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had that seemed necessary. Those who desire to investigate the subject further can easily do so by referring to standard works in anthropology, among the most useful of which, for the present purpose, are Frazer's Golden Bough, Westermarck's History of Marriage, Huth's Marriage of Near Kin, and Crawley's Mystic Rose.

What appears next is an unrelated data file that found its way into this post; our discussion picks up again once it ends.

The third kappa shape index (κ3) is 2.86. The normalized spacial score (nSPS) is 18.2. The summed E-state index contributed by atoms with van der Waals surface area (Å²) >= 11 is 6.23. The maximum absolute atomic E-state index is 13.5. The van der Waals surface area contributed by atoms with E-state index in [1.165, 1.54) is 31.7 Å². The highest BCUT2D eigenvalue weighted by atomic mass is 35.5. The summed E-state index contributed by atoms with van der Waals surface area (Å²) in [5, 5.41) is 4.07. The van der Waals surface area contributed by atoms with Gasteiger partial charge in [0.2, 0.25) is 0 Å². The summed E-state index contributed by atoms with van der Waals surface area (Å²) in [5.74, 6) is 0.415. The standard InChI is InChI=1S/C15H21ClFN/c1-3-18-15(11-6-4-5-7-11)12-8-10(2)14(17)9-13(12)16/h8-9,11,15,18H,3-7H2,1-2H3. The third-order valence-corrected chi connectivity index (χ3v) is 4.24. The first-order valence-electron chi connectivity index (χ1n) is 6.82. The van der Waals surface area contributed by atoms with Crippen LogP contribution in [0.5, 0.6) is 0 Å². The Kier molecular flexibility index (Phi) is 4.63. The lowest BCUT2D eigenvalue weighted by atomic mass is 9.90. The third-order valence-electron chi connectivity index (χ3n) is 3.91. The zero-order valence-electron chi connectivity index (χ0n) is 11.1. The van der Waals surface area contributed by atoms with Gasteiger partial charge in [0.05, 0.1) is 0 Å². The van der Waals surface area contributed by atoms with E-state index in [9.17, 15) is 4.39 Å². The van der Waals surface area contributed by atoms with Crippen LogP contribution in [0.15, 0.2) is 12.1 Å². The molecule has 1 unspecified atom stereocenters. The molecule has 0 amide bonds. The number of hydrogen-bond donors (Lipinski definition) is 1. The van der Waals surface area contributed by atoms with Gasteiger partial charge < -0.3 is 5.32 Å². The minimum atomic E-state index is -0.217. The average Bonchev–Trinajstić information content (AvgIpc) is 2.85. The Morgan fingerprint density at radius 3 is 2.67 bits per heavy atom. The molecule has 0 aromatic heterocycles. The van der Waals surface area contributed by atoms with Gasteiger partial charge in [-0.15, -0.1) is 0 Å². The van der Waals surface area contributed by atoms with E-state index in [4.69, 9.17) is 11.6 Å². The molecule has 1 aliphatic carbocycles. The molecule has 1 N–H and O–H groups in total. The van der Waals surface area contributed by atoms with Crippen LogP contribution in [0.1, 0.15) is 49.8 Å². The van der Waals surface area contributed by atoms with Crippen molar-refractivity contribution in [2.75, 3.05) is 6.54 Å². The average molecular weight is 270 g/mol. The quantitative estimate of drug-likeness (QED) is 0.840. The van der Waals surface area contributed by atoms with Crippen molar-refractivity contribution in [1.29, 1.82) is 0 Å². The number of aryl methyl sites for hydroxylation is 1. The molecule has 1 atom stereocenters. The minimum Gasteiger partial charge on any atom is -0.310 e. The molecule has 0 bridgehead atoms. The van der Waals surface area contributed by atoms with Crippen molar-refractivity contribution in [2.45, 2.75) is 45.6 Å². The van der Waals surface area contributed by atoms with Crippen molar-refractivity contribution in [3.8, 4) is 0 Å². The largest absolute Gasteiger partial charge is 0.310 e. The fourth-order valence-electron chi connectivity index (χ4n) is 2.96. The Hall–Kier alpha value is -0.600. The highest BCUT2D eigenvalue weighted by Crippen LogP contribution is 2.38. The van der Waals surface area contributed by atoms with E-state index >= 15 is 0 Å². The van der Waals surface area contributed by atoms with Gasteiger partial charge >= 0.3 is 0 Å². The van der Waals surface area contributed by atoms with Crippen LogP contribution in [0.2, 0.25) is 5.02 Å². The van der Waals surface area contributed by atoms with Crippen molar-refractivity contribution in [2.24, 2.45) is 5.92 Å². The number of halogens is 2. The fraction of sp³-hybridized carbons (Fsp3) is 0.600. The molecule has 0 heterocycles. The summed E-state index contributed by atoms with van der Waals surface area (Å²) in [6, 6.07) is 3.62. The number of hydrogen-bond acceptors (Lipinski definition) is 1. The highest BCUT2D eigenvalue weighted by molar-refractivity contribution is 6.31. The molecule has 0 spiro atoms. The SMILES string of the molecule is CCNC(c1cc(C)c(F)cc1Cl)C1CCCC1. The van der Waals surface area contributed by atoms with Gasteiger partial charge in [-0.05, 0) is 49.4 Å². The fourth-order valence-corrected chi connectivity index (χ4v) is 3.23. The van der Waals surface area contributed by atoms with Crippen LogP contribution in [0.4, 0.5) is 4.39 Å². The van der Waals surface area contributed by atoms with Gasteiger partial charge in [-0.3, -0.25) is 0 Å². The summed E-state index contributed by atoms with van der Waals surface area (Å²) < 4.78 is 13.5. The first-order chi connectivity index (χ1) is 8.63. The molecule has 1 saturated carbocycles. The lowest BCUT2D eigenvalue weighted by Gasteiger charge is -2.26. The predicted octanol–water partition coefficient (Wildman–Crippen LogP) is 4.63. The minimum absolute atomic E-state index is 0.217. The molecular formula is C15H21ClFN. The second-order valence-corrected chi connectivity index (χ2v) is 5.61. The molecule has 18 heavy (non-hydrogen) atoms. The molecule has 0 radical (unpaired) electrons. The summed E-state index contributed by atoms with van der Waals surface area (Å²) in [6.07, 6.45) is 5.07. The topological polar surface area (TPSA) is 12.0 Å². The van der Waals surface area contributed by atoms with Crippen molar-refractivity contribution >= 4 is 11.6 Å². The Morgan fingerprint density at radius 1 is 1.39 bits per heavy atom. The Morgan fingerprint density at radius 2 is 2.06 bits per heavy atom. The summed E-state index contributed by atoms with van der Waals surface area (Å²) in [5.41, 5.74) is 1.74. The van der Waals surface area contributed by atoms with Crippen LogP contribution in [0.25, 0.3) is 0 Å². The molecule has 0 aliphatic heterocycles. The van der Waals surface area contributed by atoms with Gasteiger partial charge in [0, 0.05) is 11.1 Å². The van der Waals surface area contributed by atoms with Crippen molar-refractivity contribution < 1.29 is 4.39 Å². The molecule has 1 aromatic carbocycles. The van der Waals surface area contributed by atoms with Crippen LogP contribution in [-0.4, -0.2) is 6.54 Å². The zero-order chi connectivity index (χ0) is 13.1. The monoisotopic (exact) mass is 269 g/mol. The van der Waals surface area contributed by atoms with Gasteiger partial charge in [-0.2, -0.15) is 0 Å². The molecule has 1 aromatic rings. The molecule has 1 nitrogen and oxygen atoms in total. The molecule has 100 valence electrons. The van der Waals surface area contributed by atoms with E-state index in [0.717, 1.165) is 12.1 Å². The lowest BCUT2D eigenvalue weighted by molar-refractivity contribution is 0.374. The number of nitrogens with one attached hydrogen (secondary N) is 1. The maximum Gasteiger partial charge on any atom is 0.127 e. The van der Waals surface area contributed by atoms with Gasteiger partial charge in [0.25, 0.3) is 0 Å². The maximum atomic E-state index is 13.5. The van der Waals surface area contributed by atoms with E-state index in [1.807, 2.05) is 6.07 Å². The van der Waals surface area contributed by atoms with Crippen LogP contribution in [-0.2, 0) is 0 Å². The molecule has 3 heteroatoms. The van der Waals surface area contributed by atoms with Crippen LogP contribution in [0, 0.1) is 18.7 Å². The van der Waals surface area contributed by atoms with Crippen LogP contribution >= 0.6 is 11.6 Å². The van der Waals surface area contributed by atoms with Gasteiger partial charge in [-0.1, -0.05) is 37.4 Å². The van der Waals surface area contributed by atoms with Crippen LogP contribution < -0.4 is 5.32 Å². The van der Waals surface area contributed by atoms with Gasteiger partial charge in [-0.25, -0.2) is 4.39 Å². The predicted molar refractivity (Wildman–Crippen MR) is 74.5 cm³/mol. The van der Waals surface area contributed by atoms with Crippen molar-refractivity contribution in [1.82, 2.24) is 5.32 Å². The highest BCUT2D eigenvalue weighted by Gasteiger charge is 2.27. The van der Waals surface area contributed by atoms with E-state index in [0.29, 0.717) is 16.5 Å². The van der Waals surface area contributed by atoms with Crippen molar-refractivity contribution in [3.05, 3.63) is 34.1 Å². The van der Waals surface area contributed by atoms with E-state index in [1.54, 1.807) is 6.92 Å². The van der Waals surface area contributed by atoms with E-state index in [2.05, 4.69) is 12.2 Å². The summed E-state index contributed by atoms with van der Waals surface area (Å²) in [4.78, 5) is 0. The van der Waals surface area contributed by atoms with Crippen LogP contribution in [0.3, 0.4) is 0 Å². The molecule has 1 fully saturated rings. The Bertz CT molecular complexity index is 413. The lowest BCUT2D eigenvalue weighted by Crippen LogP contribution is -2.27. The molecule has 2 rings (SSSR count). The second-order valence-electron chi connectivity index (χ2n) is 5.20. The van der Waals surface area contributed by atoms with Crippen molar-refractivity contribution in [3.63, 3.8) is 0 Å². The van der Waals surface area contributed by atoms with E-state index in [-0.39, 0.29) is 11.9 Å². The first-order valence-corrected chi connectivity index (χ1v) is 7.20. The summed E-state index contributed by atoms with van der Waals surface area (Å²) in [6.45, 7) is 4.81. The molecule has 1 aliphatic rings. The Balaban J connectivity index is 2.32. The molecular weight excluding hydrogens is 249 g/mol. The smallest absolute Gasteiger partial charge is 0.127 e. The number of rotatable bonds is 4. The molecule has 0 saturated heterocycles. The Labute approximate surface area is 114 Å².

i. MONOGAMY. It is impossible to label mankind by one general term, either as animals who instinctively take a plurality of mates, or who consort with only one, for history suggests the one condition as often as the other. Probably different races, like different individuals, vary considerably in their natural instincts. Polygamy may be understood either as having a plurality of wives ; or, as having one principal wife and many secondary but still legitimate wives, or any other recognised but less legitimate connections ; in one or other of these forms it is now permitted -by religion, customs, and law-to at least one-half of the population of the world, though its practice may be restricted to a few, on account of cost, domestic peace, and the insufficiency of females. Polygamy holds its ground firmly throughout the Moslem world. It exists throughout India and China in modified forms, and it is entirely in accord with the sentiments both of men and women in the larger part of negro Africa. It was regarded as a matter of course in the early Biblical days. Jacob's twelve children were born of four